BWW Dance Review: Thunderbird American Indian Dancers Present Concert at Theater for The New City

BWW Dance Review: Thunderbird American Indian Dancers Present Concert at Theater for The New City

BWW Dance Review: Thunderbird American Indian Dancers Present Concert at Theater for The New City

The Thunderbird American Indian Dancers are presenting their latest concert at Theater for the New City February 2-11, 2018. Directed by Crystal Field, the show incorporates live music, storytelling, and traditional dance in full regalia.

As we entered the theater, we were greeted with a drum circle, although most of the dances were accompanied by voice and one or two hand drums, with the inclusion of a flute and a guitar late in the program. The company included dancers from a wide variety of American Indian tribes from across the U.S., as well as two from Central America. The age range of the dancers was also wide from a little girl to older men and women.

Louis Mofsie introduced each piece, explaining its background. One of the most intriguing was the Stomp Dance, which originated with school-age Indian children who were placed in boarding schools in order to assimilate them into white culture. They weren't allowed to speak their own languages, to dance, or to sing. So they would sneak away from the school to sing and dance together in secret. Since they were from many tribes that spoke different languages, they created songs with made-up words.

Dances that are standard at powwows were also included in the program, such as the men's traditional dance, grass dance, and fancy dance, and the women's jingle dress and shawl dances. The men's traditional dance is usually done in brown and white costumes with lots of feathers. They bend their knees and move like birds with sharp head darts.<


The grass dance, which is done in a colorful costume with different shades of fringe, originated when tribes needed to move their camps. The men would arrive at the new site beforehand and use the dance to smooth the grass for the others.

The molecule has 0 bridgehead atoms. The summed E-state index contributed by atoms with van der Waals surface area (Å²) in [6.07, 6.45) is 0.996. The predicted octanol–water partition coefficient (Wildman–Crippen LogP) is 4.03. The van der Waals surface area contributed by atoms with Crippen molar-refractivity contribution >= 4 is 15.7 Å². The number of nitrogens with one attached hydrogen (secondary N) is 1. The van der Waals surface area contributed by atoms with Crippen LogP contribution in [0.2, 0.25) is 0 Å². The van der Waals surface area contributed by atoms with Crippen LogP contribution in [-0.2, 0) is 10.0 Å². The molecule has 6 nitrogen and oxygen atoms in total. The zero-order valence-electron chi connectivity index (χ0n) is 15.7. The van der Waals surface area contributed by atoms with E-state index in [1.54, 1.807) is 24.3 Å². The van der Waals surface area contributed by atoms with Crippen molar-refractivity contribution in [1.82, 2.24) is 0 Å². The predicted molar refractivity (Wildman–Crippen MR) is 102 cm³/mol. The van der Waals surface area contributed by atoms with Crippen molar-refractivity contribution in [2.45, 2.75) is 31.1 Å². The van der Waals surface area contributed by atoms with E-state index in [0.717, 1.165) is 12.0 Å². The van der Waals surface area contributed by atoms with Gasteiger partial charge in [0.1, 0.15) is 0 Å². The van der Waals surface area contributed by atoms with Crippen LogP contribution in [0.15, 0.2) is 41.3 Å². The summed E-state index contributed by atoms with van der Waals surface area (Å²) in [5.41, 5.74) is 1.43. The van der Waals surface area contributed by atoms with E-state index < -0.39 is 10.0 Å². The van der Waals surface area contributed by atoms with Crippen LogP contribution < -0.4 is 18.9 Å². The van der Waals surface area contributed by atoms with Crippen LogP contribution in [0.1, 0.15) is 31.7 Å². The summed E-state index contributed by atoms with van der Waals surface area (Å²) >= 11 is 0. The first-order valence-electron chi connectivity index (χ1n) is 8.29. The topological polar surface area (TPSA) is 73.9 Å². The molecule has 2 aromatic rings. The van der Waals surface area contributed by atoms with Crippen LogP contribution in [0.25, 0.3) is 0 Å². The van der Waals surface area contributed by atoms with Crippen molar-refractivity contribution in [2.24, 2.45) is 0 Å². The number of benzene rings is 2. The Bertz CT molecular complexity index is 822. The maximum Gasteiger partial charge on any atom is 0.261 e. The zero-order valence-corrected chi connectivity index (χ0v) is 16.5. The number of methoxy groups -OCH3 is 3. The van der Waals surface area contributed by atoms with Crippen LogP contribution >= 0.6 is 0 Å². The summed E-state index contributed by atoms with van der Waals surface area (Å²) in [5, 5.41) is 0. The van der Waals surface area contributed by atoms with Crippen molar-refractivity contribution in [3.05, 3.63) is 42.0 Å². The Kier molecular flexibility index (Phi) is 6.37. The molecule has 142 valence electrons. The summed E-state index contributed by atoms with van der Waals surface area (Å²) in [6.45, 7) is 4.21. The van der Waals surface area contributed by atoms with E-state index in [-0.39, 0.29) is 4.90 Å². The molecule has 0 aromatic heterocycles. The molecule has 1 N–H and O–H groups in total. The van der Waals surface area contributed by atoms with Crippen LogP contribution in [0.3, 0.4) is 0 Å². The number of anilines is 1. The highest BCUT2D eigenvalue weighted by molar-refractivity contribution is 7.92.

The men's fancy dance, also performed in a colorful costume, is the most exciting, as it requires fast spins and intricate footwork, crossing one foot in front of or behind the other during the turns.

The women's shawl dance also involves fast spins as they use their arms to extend large embroidered shawls with long fringe. This dance and the men's fancy dance didn't originate until around the time of World War II.

The most impressive dance of the evening was the hoop dance performed by Michael Taylor. He manipulated six large hoops, often moving his body through them or connecting them along his outstretched arms.

Thunderbird is the oldest American Indian dance company in the U.S., having been founded in 1963. While I have seen better dancers in powwow competitions, the company provides an important education to those who are unfamiliar with traditional American Indian dance and music. I especially recommend taking interested children to the show, but bear in mind that one piece depicts the killing of a deer.

Friday and Saturday night shows are at 8:00, and Sunday matinees are at 3:00. Children's tickets are just $1 with an adult ticket of $12.

PHOTO CREDIT: Lee Wexler/Images for Innovation

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Melanie Votaw Melanie Votaw is a dancer/singer/actress who studied ballet, tap, jazz, modern, and character dance for nearly 20 years. Her teacher was one of the fastest tap dancers in the world in the 1930s. In addition to performing in cabaret, contemporary theater, and Shakespeare, Melanie has taught dance and choreographed solo pieces and musicals. As a writer, she has reviewed dance, theater, film, and television. She has also interviewed stars like Patrick Stewart, Linda Lavin, Sutton Foster, Raul Esparza, Leslie Odom, Jr., Lucie Arnaz Luckinbill, Marissa Jaret Winokur, Norbert Leo Butz, Glenn Slater, and Andrew Lippa. She has authored or ghostwritten a total of 26 non-fiction books, and she has published fiction, poetry, and photography. Melanie holds a B.A. in English literature.